On Jan. 13, 2010, the Environmental Protection Agency (EPA) released its Draft Environmental Justice Methodology for the Definition of Solid Waste Final Rule. As had been previously announced, EPA intends to examine the potential adverse impacts of the December 2008 Definition of Solid Waste Rulemaking on minority or low income communities. In its proposed analysis, EPA may assume that facilities will not comply with the conditions in the rule that provide environmental protections, presuming releases to identify “potential hazards.”
For the first time, EPA also states that its Environmental Justice analysis may look at “existing disproportionate impacts of pre-existing regulations, whenever such an examination is practical.” EPA notes that there have been damage cases associated with recycling of (1) characteristic by-products and sludges under 40 CFR 261.2(c)(3); materials being used or reused as an ingredient or returned to the original process under 40 CFR 261.2(e); scrap metal under 40 CFR 261.4(a)(13) and 261.6(a)(3)(ii); empty drums under 40 CFR 261.7; precious metals under 40 CFR 266.70; lead acid batteries under 40 CFR 266.80; universal waste under 40 CFR Part 273; and used oil under 40 CFR Part 279.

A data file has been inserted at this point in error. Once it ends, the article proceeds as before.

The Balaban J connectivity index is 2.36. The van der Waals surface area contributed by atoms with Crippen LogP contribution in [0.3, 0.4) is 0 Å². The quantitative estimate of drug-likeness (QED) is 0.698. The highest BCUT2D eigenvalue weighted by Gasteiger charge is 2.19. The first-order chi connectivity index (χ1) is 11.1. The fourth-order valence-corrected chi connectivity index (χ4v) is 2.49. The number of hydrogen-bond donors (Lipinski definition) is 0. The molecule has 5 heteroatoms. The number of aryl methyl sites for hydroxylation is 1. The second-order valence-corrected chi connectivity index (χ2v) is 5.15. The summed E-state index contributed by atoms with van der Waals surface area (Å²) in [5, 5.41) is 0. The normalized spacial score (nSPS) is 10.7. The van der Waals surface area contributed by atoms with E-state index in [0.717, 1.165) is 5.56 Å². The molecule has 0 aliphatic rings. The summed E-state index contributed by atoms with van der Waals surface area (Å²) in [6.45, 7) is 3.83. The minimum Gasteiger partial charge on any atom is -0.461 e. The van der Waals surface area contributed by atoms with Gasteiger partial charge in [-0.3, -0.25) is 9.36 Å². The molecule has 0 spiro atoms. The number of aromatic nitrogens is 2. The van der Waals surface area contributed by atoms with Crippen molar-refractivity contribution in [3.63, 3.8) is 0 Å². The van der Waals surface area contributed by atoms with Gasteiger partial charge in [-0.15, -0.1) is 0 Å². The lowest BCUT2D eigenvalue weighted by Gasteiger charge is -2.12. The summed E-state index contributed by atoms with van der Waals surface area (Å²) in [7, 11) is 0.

Based on this analysis, EPA plans to review “whether one or more of these materials or activities should be regulated in some sense under Subtitle C of RCRA.”
As a result, EPA’s Environmental Justice review could impact the current recycling practices by many industries.
EPA is accepting written comments on its Draft Environmental Justice Methodology and is holding public roundtables in New Orleans, La. on Jan. 28, 2010; in Arlington, Va., on Feb. 23, 2010; and via the Web on Feb. 25, 2010.